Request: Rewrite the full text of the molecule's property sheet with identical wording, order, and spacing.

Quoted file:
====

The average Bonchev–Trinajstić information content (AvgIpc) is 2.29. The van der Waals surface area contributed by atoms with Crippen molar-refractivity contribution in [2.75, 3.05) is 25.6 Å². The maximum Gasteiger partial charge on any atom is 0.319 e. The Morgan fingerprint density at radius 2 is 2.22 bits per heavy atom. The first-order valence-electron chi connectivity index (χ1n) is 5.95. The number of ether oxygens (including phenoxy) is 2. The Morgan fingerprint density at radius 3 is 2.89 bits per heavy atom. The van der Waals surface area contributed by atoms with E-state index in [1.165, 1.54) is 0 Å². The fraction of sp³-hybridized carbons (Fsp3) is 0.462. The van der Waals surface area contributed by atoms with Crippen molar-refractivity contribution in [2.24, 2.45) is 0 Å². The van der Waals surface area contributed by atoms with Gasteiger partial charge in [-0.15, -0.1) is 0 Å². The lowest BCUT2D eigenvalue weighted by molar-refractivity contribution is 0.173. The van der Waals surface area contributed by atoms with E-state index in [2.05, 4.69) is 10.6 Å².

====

The average Bonchev–Trinajstić information content (AvgIpc) is 2.29. The van der Waals surface area contributed by atoms with Crippen molar-refractivity contribution in [2.75, 3.05) is 25.6 Å². The maximum Gasteiger partial charge on any atom is 0.319 e. The Morgan fingerprint density at radius 2 is 2.22 bits per heavy atom. The first-order valence-electron chi connectivity index (χ1n) is 5.95. The number of ether oxygens (including phenoxy) is 2. The Morgan fingerprint density at radius 3 is 2.89 bits per heavy atom. The van der Waals surface area contributed by atoms with E-state index in [1.165, 1.54) is 0 Å². The fraction of sp³-hybridized carbons (Fsp3) is 0.462. The van der Waals surface area contributed by atoms with Crippen molar-refractivity contribution in [2.24, 2.45) is 0 Å². The van der Waals surface area contributed by atoms with Gasteiger partial charge in [-0.15, -0.1) is 0 Å². The lowest BCUT2D eigenvalue weighted by molar-refractivity contribution is 0.173. The van der Waals surface area contributed by atoms with E-state index in [2.05, 4.69) is 10.6 Å².